David Hoppe

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:: Strange days for our Colts

by David Hoppe

I don’t know what’s with the Colts this season. Do you?

Two losses to start this latest campaign, then a harder-than-it-should’ve-been win against the Tennessee Titans.


Of course none of this would matter much if the Colts were their usual Central Indiana selves. For almost as long as I can remember, this team has been like a St. Christopher medal, a guarantee of safe travel through one football season after another, in the company of a bunch of young men with whom anyone would be proud to share a home-cooked meal.

Why, Andrew Luck would cook it for you himself!

But this season’s different. National and local press suggests there’s a rift between the Colts’ head coach and general manager. The team hasn’t looked fully prepared when it’s taken the field and, once again, the judgment of Colts’ owner, Jim Irsay, has been impugned.

Say what you will about Irsay. I’ll say this: The guy may be a goofball, but he’s our goofball. The Patriots’ Robert Kraft has a closet full of blue blazers, and up in Chicago, the McCaskey family appears to use football as a kind of sleep-aid — you kick-off and close your eyes, repeat every Sunday — but Jim, well, how many NFL owners can pick up a vintage guitar and play Stephen Stills’ song, “4+20”?

The Colts’ early tribulations have prompted a public gnashing of teeth and wringing of hands. At one point during last Sunday’s game, when the Colts were trailing the Titans 27-14, a friend sent me a text showing the image of a roadside billboard emblazoned with the words: “Hell is Real.”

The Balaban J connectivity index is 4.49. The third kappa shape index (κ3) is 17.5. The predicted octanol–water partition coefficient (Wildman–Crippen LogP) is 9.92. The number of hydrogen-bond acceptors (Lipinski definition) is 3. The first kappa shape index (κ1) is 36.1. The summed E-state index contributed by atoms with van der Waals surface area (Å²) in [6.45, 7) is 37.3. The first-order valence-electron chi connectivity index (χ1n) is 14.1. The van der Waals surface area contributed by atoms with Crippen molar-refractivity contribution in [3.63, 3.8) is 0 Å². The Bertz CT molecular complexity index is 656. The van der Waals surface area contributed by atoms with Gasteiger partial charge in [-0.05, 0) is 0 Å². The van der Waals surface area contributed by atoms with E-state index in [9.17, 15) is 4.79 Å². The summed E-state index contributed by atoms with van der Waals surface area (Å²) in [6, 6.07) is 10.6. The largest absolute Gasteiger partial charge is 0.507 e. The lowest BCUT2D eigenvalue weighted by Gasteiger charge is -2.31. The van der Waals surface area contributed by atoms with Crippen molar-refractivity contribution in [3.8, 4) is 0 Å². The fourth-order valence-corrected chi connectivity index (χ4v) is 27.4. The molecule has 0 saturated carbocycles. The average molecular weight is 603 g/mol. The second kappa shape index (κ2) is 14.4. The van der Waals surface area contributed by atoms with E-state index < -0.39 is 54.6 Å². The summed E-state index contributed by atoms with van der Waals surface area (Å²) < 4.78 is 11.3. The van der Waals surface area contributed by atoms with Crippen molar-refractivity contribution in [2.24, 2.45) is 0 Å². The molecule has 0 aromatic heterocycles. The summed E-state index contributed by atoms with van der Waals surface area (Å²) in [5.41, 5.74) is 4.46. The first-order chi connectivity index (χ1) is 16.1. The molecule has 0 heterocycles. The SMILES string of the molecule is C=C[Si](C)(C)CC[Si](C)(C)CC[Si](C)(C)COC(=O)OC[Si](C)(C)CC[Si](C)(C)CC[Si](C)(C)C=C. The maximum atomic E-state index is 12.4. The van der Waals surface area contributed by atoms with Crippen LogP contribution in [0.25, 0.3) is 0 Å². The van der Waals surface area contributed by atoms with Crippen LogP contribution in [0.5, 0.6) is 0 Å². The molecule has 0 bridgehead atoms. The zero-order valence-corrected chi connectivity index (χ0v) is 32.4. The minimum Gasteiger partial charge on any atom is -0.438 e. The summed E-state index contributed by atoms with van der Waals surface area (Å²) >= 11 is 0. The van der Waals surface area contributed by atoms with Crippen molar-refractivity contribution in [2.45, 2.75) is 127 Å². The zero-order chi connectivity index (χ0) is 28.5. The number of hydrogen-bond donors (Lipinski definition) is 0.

This angst is prompted by the fact we love our Colts. Over the years they have become an outsize part of Indianapolis’ — and, by extension (not to mention marketing), the rest of Indiana’s — identity.

The Colts, even more than those problem children, “our” Indiana Pacers, have made Indianapolis a “major league” city. Those words, “major league,” confer a kind of magic. They are an imprimatur, a blessing and a corporate seal of approval, a distinctively American way of declaring a city’s status. Major League means, if you have enough money, it’ll take you longer to be bored here than in someplace like Wichita or Dubuque.

An origin story worthy of Joseph Campbell has grown up around how Indy’s leaders managed to lure the Colts away from their previous home in Baltimore. We built a stadium, and the Colts came to us by way of a caravan of moving vans on what was surely a dark and stormy night.

There is nothing we won’t do for this heroic band of rompin,’ stompin’ sportsmen. The asphalt on our roads may be crumbling and our bridges may be on the verge of collapse. But when dollars were needed to build the Colts yet a bigger, better stadium, our otherwise tax averse state legislature approved new levies on restaurants, hotel rooms and rental cars.

The Colts, you see, are us. If it weren’t for them, I don’t know what we’d do on Sundays. Watch the Bengals?